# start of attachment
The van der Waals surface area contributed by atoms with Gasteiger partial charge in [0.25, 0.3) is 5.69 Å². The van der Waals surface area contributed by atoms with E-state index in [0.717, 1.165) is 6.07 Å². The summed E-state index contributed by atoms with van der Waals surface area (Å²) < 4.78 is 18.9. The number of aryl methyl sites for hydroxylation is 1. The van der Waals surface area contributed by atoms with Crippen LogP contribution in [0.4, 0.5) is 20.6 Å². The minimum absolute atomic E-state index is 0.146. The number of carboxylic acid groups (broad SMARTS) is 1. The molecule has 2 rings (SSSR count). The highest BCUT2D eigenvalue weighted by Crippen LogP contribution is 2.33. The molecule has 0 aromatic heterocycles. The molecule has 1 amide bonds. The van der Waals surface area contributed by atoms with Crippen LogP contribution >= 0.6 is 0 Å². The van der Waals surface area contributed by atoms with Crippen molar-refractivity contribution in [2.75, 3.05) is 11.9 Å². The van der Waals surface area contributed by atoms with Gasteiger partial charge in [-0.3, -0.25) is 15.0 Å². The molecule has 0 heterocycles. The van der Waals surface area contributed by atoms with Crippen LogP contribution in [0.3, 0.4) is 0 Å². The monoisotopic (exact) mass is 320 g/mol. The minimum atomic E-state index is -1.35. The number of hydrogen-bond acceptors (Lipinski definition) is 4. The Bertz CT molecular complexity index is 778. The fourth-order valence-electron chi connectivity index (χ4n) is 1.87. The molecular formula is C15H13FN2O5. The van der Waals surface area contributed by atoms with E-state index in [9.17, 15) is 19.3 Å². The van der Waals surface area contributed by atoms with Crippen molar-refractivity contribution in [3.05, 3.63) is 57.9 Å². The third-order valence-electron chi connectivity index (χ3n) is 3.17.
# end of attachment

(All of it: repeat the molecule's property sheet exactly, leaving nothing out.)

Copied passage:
The van der Waals surface area contributed by atoms with Gasteiger partial charge in [0.25, 0.3) is 5.69 Å². The van der Waals surface area contributed by atoms with E-state index in [0.717, 1.165) is 6.07 Å². The summed E-state index contributed by atoms with van der Waals surface area (Å²) < 4.78 is 18.9. The number of aryl methyl sites for hydroxylation is 1. The van der Waals surface area contributed by atoms with Crippen LogP contribution in [0.4, 0.5) is 20.6 Å². The minimum absolute atomic E-state index is 0.146. The number of carboxylic acid groups (broad SMARTS) is 1. The molecule has 2 rings (SSSR count). The highest BCUT2D eigenvalue weighted by Crippen LogP contribution is 2.33. The molecule has 0 aromatic heterocycles. The molecule has 1 amide bonds. The van der Waals surface area contributed by atoms with Crippen LogP contribution >= 0.6 is 0 Å². The van der Waals surface area contributed by atoms with Crippen molar-refractivity contribution in [2.75, 3.05) is 11.9 Å². The van der Waals surface area contributed by atoms with Gasteiger partial charge in [-0.3, -0.25) is 15.0 Å². The molecule has 0 heterocycles. The van der Waals surface area contributed by atoms with Crippen LogP contribution in [0.3, 0.4) is 0 Å². The monoisotopic (exact) mass is 320 g/mol. The minimum atomic E-state index is -1.35. The number of hydrogen-bond acceptors (Lipinski definition) is 4. The Bertz CT molecular complexity index is 778. The fourth-order valence-electron chi connectivity index (χ4n) is 1.87. The molecular formula is C15H13FN2O5. The van der Waals surface area contributed by atoms with E-state index in [9.17, 15) is 19.3 Å². The van der Waals surface area contributed by atoms with Crippen molar-refractivity contribution in [3.05, 3.63) is 57.9 Å². The third-order valence-electron chi connectivity index (χ3n) is 3.17.